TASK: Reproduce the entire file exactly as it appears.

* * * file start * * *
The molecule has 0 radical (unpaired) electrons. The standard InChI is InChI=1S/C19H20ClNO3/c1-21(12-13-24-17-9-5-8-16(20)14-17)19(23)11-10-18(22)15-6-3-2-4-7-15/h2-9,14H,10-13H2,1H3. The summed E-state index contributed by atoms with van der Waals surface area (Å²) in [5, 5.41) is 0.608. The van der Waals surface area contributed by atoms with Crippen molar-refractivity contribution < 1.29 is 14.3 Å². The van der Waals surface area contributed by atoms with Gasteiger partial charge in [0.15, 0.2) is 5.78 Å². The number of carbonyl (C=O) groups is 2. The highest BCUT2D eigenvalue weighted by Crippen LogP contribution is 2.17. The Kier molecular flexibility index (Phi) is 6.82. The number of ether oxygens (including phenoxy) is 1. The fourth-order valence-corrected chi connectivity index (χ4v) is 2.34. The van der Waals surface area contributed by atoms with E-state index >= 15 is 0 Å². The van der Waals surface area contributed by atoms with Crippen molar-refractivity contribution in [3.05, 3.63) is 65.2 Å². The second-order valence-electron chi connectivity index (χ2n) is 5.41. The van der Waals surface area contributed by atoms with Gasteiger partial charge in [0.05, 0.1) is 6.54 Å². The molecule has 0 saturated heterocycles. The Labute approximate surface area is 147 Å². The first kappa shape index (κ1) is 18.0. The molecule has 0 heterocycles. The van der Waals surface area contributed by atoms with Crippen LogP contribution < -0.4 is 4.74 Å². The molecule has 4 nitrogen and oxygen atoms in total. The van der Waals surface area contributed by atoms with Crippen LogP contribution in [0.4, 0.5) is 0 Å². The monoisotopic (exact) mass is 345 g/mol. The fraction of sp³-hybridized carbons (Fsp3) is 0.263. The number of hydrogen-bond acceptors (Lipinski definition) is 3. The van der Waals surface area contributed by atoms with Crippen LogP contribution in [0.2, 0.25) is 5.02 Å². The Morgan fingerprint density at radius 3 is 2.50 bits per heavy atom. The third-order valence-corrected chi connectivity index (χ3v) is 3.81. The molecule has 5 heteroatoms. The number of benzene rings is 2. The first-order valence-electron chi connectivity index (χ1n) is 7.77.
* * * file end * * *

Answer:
The molecule has 0 radical (unpaired) electrons. The standard InChI is InChI=1S/C19H20ClNO3/c1-21(12-13-24-17-9-5-8-16(20)14-17)19(23)11-10-18(22)15-6-3-2-4-7-15/h2-9,14H,10-13H2,1H3. The summed E-state index contributed by atoms with van der Waals surface area (Å²) in [5, 5.41) is 0.608. The van der Waals surface area contributed by atoms with Crippen molar-refractivity contribution < 1.29 is 14.3 Å². The van der Waals surface area contributed by atoms with Gasteiger partial charge in [0.15, 0.2) is 5.78 Å². The number of carbonyl (C=O) groups is 2. The highest BCUT2D eigenvalue weighted by Crippen LogP contribution is 2.17. The Kier molecular flexibility index (Phi) is 6.82. The number of ether oxygens (including phenoxy) is 1. The fourth-order valence-corrected chi connectivity index (χ4v) is 2.34. The van der Waals surface area contributed by atoms with E-state index >= 15 is 0 Å². The van der Waals surface area contributed by atoms with Crippen molar-refractivity contribution in [3.05, 3.63) is 65.2 Å². The second-order valence-electron chi connectivity index (χ2n) is 5.41. The van der Waals surface area contributed by atoms with Gasteiger partial charge in [0.05, 0.1) is 6.54 Å². The molecule has 0 saturated heterocycles. The Labute approximate surface area is 147 Å². The first kappa shape index (κ1) is 18.0. The molecule has 0 heterocycles. The van der Waals surface area contributed by atoms with Crippen LogP contribution < -0.4 is 4.74 Å². The molecule has 4 nitrogen and oxygen atoms in total. The van der Waals surface area contributed by atoms with Crippen LogP contribution in [0.4, 0.5) is 0 Å². The monoisotopic (exact) mass is 345 g/mol. The fraction of sp³-hybridized carbons (Fsp3) is 0.263. The number of hydrogen-bond acceptors (Lipinski definition) is 3. The van der Waals surface area contributed by atoms with Crippen LogP contribution in [0.2, 0.25) is 5.02 Å². The Morgan fingerprint density at radius 3 is 2.50 bits per heavy atom. The third-order valence-corrected chi connectivity index (χ3v) is 3.81. The molecule has 5 heteroatoms. The number of benzene rings is 2. The first-order valence-electron chi connectivity index (χ1n) is 7.77.